One of our readings in preparation for the third gathering of the Apprentice Experience is The Magnificent Story: Uncovering A Gospel of Beauty, Goodness, and Truth by James Bryan Smith. I am so privileged to actually know Jim and to have shared meals with him and chatted with him about his work and about some of my meager efforts at discipleship and spiritual formation ministry. This is a guy who had Rich Mullins as a tenant in his house and was designated by Dallas Willard to write a Curriculum of Christlikeness.
But after reading The Magnificent Story, I am especially blessed to be associated with his ministry as a participant in the Apprentice Experience. This book, though not shy on theology and some scholarly heavy lifting, does for the Gospel what Dallas Willard’s The Divine Conspiracy did for the Kingdom of God. If you thought you knew all their was to know about the Gospel, Smith would say that you have just been exposed to a reduction and not the magnificent story full of goodness, beauty, and truth. He looks at reduced gospels such as the social gospel or the penal substitution gospel as important theological points but because they are reductions have become distortions that are doing more harm than good. As an alternative, Smith emphasis the Trinity as something we lose when our gospel gets distorted. He also mentions things like the miracle of creation, incarnation, and the great end of the story when we will see the new heaven and the new earth.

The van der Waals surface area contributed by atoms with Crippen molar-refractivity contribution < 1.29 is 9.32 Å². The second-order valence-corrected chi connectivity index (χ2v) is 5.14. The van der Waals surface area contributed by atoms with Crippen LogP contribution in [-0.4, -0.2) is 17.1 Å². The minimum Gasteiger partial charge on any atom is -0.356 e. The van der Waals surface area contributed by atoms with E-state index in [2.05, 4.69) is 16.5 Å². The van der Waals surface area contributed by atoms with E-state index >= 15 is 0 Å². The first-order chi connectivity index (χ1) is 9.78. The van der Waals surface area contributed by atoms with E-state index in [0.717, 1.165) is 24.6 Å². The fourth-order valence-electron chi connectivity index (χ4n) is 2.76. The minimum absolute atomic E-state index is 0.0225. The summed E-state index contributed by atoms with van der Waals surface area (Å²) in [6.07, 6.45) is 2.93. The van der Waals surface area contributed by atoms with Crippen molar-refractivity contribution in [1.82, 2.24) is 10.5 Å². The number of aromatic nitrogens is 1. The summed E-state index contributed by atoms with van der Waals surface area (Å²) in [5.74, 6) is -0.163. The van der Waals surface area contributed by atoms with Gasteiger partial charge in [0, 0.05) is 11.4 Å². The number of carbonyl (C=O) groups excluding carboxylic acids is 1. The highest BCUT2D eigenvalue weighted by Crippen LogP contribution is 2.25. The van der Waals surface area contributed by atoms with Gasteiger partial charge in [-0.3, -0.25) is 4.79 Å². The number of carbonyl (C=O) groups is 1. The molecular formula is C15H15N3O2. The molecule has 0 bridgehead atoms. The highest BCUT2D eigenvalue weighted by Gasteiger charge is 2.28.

I have been exposed to Smith’s writing enough to know that he is not interested in hype. His book, though a departure, in many ways, from tried and true narratives coming out of evangelical circles, is meant to expose people to the vast expanse and wonder of God and his work on earth. He is not trying to present some counter view just to sell books or create a social media buzz. He has felt compelled by the Holy Spirit to write this book and the two books that will follow this one – The Magnificent Journey and The Magnificient Mission.
Our culture is so full of outrage, so full of narrow-mindedness, so full of criticism that I wonder if we are allowed to enjoy anything anymore. Smith reminds us that God and his work is worth enjoying and is intended to be enjoyed and now is the time to start enjoying God’s magnificent story.